Can Ventilation Energy Loss Be Avoided or Recovered?
Ventilation energy demand can be reduced considerably by adopting a variety of energy efficient ventilation techniques. These include:
Minimising the need for ventilation: Energy demand may be curtailed by ensuring that the need for ventilation is reduced. This means minimising emissions from avoidable pollutant sources. Any extra ventilation needed to dilute and remove avoidable pollutants can be equated directly against conditioning load.
Avoid uncontrolled air infiltration losses: Poor building air-tightness results in excessive air infiltration and resultant uncontrolled energy loss. In many Countries building air-tightness can be improved considerably without detriment to indoor air quality. Infiltration driven by stack effect is particularly high when the difference between inside and outside temperature is at its greatest. This often corresponds to periods of maximum thermal conditioning need.
Demand controlled ventilation: If the dominant pollutant can be identified and measured, then the ventilation rate can be automatically adjusted to respond to need by means of demand controlled ventilation. This is especially successful at tracking metabolically produced carbon dioxide in densely and transiently occupied buildings (e.g. offices, schools and theatres). In dwellings, moisture sensors are used with varying success to control the rate of ventilation in bathrooms and kitchens.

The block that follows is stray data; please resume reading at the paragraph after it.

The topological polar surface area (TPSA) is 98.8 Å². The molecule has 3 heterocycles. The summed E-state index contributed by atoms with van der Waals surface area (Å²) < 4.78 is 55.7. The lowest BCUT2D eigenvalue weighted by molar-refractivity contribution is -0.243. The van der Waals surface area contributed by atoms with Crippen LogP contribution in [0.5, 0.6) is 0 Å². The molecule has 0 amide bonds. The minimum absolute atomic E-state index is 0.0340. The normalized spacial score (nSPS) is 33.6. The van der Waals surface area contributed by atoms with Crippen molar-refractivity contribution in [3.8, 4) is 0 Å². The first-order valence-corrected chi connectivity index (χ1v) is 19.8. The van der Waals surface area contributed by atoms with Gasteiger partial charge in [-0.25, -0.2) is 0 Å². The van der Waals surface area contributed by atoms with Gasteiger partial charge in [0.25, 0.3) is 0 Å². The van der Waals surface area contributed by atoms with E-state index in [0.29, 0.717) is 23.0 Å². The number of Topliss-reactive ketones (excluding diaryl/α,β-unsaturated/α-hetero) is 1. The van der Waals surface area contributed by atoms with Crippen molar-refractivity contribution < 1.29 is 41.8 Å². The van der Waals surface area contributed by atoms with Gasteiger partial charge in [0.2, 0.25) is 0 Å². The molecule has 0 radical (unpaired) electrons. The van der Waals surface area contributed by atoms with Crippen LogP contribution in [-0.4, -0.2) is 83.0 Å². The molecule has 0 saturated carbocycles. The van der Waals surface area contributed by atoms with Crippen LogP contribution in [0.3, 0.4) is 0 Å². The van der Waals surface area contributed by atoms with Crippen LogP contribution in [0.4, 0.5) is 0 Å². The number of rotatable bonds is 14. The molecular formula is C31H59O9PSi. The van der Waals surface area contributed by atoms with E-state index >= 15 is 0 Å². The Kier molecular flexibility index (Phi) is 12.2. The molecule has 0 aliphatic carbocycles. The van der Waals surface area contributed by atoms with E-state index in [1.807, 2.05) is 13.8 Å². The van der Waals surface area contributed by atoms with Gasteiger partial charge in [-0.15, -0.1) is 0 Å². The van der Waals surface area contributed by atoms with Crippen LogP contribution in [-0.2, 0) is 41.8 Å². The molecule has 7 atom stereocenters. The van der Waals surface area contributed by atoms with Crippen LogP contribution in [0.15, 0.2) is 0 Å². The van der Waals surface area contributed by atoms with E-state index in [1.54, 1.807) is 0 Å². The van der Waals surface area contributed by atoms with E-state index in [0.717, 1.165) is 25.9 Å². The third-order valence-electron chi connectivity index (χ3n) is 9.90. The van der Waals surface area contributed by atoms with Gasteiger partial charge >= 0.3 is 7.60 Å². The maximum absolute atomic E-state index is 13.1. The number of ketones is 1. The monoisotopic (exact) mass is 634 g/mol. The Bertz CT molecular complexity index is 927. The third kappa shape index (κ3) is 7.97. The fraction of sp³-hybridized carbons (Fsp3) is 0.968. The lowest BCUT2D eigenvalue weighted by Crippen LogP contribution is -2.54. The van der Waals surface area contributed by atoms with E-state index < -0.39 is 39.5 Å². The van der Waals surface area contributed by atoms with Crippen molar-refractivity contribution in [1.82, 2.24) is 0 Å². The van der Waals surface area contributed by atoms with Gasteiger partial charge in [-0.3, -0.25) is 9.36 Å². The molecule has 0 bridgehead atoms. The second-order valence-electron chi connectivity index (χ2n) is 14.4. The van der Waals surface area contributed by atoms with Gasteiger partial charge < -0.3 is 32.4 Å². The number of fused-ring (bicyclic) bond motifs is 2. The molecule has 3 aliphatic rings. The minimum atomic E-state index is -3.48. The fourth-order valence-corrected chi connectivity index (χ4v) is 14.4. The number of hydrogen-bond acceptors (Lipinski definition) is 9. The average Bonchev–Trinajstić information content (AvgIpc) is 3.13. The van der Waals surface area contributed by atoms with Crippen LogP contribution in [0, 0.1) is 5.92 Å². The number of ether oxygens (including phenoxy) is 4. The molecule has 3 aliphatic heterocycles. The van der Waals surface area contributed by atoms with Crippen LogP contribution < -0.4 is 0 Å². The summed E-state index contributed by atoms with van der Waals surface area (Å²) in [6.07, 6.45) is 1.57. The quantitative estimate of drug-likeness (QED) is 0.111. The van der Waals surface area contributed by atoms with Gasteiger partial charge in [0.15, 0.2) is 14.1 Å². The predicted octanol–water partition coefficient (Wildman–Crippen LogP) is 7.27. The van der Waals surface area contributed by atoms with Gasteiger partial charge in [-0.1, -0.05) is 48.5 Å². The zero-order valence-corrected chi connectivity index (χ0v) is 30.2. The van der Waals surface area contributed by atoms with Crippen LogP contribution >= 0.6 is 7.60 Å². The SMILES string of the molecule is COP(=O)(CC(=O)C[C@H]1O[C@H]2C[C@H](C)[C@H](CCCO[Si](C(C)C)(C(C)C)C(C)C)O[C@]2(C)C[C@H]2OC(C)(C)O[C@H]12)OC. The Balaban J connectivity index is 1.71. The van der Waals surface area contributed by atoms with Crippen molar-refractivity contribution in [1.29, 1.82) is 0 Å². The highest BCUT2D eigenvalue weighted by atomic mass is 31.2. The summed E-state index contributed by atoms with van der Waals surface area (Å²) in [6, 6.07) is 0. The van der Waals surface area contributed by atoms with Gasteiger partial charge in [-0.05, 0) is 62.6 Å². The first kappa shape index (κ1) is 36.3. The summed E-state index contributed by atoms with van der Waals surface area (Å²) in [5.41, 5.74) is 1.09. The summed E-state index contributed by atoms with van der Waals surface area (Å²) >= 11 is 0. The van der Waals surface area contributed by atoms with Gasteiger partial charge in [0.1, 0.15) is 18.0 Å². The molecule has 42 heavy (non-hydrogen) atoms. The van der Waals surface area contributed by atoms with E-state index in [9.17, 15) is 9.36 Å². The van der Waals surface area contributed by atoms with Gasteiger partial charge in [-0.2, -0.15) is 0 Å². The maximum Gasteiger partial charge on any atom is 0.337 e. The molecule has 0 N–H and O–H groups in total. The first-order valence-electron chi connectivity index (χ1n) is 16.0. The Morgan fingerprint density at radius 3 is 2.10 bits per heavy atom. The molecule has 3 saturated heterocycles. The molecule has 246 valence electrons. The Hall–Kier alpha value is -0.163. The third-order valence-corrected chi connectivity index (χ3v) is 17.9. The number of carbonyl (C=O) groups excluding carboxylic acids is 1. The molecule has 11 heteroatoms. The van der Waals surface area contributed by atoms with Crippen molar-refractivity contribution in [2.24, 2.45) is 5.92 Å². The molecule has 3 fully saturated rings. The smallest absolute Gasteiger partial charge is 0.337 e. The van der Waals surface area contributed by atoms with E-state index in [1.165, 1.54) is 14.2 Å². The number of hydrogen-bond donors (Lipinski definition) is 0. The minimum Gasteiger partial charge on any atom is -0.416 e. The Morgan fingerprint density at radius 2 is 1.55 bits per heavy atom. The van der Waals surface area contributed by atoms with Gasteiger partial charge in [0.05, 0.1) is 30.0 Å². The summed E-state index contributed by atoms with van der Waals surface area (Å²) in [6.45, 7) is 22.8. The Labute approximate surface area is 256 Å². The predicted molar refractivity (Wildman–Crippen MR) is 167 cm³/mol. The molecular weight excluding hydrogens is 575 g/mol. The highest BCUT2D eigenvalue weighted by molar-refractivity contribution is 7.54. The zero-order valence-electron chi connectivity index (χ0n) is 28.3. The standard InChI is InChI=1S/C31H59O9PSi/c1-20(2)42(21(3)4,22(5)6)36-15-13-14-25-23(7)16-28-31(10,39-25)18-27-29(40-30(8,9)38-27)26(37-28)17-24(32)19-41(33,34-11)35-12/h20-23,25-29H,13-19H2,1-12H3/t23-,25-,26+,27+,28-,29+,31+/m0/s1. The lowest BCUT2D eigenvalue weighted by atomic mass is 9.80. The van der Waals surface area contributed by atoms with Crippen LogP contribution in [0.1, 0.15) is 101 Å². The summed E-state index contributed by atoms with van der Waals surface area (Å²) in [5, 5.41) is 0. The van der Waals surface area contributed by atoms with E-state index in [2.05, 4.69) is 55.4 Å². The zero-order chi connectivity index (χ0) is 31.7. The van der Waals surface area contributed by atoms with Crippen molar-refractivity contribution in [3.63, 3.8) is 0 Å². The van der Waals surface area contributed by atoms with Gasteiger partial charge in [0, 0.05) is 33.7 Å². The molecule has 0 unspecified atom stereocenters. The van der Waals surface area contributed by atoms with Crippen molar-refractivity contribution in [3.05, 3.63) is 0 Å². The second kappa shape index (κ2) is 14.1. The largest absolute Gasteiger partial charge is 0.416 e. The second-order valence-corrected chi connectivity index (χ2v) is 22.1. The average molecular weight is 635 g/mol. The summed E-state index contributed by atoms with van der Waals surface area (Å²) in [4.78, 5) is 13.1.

Heat recovery: As much as 70% of the energy lost through mechanical balanced or extract ventilation can be recovered by the use of ventilation heat recovery systems. However potential savings must be equated against capital cost, ongoing maintenance needs and electrical (fan and/or heat pump) load. Their performance can also be destroyed by poor building air-tightness. The cost effectiveness of heat recovery systems is largely dependent on the severity of outdoor climate, the quality of the building envelope and the ventilation need.
Ground pre-conditioning of the supply air: Tempering of the supply air is possible by passing the supply air duct underground. Thermal gain must be equated against additional pressure loss introduced into the ventilation system. This approach has been applied to both single family and multi family (apartment) buildings.
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